How to Care for Your New Tomato Frog
Aqualand's inside scoop on Dyscophus species
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Color Comments: We should call them “grocery store tomato frogs” because they’re not quite as red as home-grown tomatoes.
Predator Protection: When bitten, tomato frogs exude a nasty, gooey slime that repels would-be eaters from continuing the eating process. Their aposomatic red color supposedly telegraphs this message to potential predators.
Appeal: It’s hard not to like a red frog – especially an easy-to-keep critter with such a pleasant personality. Tomatoes are not as colorful as poison dart frogs but they are so much easier to keep alive.
Size and Sexing: Males grow to three inches. Females grow to five. If you want to sex them, the females are also redder. There’s lots of color variation in the young ones. But if you’ve had yours a year or so, they should be easily sexable.
Housing: For one tomato frog, you need a ten-gallon tank. They need clean water and a land area. Most frogs inhabit the shore line surrounding their home pond. They are on the lookout for insects or other small prey that might wander within “tongue range.” They’re also ready to leap into deeper water to escape birds and small boys.
Water: Good old
Foods: Tomato frogs
slurp up crickets like a
Temperature: We keep our tomato frogs at 75 degrees 24/7. For best results (faster growth and breeding), bump them to 85 during the day. You can do this most easily with a basking (humidity reducing) light bulb. Put it on a timer.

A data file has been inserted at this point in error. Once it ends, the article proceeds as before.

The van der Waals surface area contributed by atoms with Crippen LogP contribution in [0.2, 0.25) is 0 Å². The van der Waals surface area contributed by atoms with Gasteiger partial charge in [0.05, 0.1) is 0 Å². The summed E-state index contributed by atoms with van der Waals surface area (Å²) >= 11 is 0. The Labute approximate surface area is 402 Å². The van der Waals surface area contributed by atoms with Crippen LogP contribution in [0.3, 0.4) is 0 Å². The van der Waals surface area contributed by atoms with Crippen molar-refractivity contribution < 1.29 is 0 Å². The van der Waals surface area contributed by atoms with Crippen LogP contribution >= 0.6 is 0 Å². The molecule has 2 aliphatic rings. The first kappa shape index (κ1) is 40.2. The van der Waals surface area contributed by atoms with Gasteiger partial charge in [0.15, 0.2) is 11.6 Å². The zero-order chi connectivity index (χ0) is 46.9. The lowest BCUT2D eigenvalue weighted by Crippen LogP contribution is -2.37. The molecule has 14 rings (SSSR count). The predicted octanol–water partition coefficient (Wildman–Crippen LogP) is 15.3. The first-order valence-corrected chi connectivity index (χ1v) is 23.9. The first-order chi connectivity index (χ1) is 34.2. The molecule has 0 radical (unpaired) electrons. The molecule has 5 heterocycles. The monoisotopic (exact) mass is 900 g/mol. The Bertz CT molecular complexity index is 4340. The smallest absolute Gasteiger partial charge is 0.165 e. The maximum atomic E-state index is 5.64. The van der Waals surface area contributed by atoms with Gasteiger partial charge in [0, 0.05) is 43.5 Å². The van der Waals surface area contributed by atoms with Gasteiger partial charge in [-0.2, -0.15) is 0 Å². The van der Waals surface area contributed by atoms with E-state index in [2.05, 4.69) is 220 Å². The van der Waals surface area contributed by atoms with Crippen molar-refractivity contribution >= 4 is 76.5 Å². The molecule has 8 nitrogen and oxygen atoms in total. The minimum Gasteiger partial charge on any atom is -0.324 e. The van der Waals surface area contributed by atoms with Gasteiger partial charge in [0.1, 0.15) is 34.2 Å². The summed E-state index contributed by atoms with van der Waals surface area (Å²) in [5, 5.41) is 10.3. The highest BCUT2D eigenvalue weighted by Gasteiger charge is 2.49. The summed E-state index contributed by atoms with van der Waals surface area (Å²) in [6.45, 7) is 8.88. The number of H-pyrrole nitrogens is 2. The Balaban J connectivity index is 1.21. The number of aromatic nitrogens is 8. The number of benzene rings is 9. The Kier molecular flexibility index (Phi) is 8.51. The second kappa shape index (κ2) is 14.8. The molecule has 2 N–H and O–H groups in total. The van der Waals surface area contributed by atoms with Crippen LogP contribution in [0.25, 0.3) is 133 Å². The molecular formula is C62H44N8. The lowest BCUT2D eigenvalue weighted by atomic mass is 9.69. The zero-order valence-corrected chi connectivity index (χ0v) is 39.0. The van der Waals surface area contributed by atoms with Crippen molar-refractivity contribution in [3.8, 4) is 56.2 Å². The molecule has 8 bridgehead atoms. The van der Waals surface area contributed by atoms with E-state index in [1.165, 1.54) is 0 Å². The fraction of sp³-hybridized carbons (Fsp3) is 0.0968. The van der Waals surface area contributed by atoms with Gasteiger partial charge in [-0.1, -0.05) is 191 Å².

Decor: You can keep your tomato frog over dirt, if you like messy tanks. They show well over any colors except red, orange, and brown. Unlike dirt, colored gravel will not get smeared all over the walls. Then add some jungly-looking plants.
Breeding: We haven’t bred our tomato frogs yet. They’re too darn expensive to accumulate a herd. You should see the standard frog amplexus, 1,000 to 1,500 floating eggs (definitely non-standard), resulting in filter-feeding tadpoles (also non-standard) for 30 to 45 days. Do not leave the adults in there or they will eat the froglets.
Froglet Care: We’ve had the froglets before. They eat small crickets. They would probably love wingless fruit flies.
Last Word: I do not understand why tomato frogs cost so much. They spew as many eggs as a toad. So we’ll plan to breed them this summer. Maybe few tadpoles survive? They look great over black gravel. LA.
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